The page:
Back To Work

But the beat goes on, da-da-dum, da-dum, da-da.

On November 15th, I submitted some pretty standard onboarding paperwork for the NYC Teaching Collaborative program. Little did I know about the enormous headache getting ready to play out in front of my very eyes…

After over a month of practically hounding the folks at the DOE’s Office of Personnel Investigations, I was finally cleared to report back for substitute teaching. I knew this because I woke up the other morning to a barrage of automated phone calls from SubCentral trying to solicit me for a sub job. To be clear, the only investigation this was in relation to was the background investigation that every DOE employee goes through. Why they just couldn’t pull my 2020-21 background investigation from when I became a substitute teacher eludes me, but alas…

The timing couldn’t have worked out better, because I was pretty thoroughly disappointed with the DOE at that point, such that I was ready to give up on teaching altogether and turn my sights to a job in the city government or some other sector.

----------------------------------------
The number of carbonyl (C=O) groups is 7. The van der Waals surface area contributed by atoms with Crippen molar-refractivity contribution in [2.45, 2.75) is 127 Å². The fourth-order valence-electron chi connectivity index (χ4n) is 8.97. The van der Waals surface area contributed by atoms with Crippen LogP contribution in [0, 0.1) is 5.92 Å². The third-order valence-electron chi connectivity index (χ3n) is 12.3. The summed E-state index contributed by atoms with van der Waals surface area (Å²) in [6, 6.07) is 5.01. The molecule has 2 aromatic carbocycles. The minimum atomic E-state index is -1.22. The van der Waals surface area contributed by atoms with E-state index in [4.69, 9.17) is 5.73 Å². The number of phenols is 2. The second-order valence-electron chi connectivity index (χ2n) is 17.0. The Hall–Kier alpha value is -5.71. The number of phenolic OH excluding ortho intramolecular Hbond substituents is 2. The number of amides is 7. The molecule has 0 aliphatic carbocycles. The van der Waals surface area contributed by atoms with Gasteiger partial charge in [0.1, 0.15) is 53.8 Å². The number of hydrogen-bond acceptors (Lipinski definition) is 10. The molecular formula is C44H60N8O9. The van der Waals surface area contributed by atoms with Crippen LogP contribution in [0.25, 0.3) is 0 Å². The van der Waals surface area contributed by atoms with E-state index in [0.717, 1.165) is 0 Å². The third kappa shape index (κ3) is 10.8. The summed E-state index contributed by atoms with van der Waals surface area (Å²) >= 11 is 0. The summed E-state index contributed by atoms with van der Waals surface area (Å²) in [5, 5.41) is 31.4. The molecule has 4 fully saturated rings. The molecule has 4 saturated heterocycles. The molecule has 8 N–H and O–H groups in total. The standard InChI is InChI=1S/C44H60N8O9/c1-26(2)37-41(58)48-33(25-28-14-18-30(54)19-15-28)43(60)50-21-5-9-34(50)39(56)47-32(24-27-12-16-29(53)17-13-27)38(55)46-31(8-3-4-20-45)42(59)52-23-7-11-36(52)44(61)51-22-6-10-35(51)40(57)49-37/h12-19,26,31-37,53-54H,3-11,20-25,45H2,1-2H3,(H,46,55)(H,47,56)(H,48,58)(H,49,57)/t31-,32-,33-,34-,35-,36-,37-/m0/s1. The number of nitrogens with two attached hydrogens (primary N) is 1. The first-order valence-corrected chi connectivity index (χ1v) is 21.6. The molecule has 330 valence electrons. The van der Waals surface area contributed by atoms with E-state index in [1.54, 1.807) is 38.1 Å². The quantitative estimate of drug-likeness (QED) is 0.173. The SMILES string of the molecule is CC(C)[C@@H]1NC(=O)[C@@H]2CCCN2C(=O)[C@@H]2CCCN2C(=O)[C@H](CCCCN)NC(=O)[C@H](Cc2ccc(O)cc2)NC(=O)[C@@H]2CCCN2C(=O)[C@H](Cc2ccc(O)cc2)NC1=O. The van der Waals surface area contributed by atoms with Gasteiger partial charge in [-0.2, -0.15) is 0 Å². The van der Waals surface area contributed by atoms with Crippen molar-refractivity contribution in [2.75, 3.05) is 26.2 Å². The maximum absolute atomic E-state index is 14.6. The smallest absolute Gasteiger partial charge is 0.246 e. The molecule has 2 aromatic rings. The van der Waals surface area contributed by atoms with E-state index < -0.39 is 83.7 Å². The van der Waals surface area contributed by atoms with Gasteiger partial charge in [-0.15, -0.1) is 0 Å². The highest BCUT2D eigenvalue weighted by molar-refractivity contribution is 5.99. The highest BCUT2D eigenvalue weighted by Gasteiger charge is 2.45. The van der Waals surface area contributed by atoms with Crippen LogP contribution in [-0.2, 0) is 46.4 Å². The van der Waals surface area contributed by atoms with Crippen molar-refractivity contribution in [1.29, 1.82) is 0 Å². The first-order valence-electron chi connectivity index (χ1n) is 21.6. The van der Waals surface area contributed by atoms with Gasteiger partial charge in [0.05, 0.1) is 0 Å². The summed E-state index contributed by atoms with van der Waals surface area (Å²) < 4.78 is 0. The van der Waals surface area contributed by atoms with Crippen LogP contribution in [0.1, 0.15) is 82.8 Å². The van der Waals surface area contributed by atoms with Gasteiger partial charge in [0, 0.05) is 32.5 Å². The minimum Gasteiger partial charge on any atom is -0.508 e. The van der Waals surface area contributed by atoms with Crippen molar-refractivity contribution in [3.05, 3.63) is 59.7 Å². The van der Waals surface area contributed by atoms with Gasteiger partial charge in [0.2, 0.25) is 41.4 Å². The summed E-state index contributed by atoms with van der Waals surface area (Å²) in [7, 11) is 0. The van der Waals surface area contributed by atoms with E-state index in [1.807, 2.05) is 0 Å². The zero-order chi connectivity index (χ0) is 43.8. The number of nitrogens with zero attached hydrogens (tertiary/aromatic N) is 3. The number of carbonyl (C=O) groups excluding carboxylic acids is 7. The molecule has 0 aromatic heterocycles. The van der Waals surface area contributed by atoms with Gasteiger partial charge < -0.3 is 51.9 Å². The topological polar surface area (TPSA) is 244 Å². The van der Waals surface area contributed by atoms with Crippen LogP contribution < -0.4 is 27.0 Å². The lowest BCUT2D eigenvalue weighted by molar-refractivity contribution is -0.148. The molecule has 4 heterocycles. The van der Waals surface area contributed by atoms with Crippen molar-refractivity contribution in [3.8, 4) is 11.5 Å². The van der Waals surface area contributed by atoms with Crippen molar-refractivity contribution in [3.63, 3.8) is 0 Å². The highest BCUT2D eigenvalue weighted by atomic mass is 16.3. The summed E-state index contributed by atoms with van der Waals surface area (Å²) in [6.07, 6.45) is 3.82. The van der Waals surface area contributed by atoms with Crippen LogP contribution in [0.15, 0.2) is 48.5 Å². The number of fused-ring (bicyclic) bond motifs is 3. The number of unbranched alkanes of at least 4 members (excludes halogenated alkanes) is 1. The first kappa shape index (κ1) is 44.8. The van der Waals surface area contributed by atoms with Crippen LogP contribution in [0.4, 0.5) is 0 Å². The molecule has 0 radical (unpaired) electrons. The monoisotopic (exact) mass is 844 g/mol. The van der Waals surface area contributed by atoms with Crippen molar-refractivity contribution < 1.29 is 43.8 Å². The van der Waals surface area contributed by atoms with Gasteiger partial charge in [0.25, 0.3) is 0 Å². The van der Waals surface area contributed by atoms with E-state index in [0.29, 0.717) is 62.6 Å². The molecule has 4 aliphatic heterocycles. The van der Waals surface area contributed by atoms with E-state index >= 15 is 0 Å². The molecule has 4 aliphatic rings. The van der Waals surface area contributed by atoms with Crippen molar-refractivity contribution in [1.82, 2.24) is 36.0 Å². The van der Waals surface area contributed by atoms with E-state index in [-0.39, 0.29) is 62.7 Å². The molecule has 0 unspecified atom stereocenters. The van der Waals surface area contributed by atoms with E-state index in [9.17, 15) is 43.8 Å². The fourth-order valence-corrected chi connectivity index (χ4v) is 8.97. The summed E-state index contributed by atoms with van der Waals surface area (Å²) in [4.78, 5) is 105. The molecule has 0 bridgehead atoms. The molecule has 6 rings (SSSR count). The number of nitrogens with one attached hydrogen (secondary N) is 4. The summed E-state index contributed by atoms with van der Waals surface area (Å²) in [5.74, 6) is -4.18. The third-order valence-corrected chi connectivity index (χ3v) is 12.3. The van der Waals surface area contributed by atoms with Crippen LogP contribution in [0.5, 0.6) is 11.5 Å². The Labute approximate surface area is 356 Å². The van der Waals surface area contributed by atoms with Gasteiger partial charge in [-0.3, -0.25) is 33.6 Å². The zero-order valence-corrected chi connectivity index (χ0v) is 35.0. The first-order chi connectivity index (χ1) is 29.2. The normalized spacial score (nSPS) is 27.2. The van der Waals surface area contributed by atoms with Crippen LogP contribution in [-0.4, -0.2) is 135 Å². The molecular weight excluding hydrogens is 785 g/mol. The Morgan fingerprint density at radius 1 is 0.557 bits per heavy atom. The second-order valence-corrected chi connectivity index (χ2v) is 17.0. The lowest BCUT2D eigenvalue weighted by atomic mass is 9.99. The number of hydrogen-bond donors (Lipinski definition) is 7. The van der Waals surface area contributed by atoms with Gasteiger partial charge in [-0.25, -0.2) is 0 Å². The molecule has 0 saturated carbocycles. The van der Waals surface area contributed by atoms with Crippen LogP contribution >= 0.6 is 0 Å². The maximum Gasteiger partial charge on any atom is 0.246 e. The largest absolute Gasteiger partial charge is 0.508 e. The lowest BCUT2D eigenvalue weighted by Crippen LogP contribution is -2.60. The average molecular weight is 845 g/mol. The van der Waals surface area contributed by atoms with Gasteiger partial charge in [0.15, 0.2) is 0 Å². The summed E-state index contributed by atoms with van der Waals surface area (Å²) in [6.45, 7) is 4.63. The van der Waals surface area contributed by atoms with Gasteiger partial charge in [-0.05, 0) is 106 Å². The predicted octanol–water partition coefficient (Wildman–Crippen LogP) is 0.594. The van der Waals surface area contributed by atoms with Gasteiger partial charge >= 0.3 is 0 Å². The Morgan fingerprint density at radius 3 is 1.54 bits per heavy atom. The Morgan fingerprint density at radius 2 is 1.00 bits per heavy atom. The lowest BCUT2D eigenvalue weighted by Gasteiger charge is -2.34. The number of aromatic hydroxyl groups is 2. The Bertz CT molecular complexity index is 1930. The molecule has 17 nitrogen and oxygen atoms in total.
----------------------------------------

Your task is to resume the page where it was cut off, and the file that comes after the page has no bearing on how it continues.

The greatest sting of this entire ordeal was that there wasn’t even a particularly good reason as to why my paperwork got held up and brought my sub work eligibility to a stuttering halt. The response I got from OPI basically amounted to a “We apologize for the technical glitch it the system, it has been corrected.” To add insult to injury? My mysterious OPI contact ended their terse, long-awaited reply by cautioning that the same thing might happen again.


This kind of stuff makes me wonder if I should have listened to the handful of teachers I’ve come to know over the last year who cautioned me to stay away from teaching (at least in the NYC DOE). Maybe this is my trial by fire into the appointed/licensed ranks of DOE teachers — only the stubborn steadfast will survive. I admit that I do love a good challenge. I’m no stranger to navigating crippling red tape and administrative bureaucracy. It would, however, be splendid if i could take on that red tape and bureaucracy without being out of a job for a month because the DOE couldn’t get my paperwork in order.

My teaching journey may be in its infancy, but I’m determined to make it as an educator in the NYC Department of Education.

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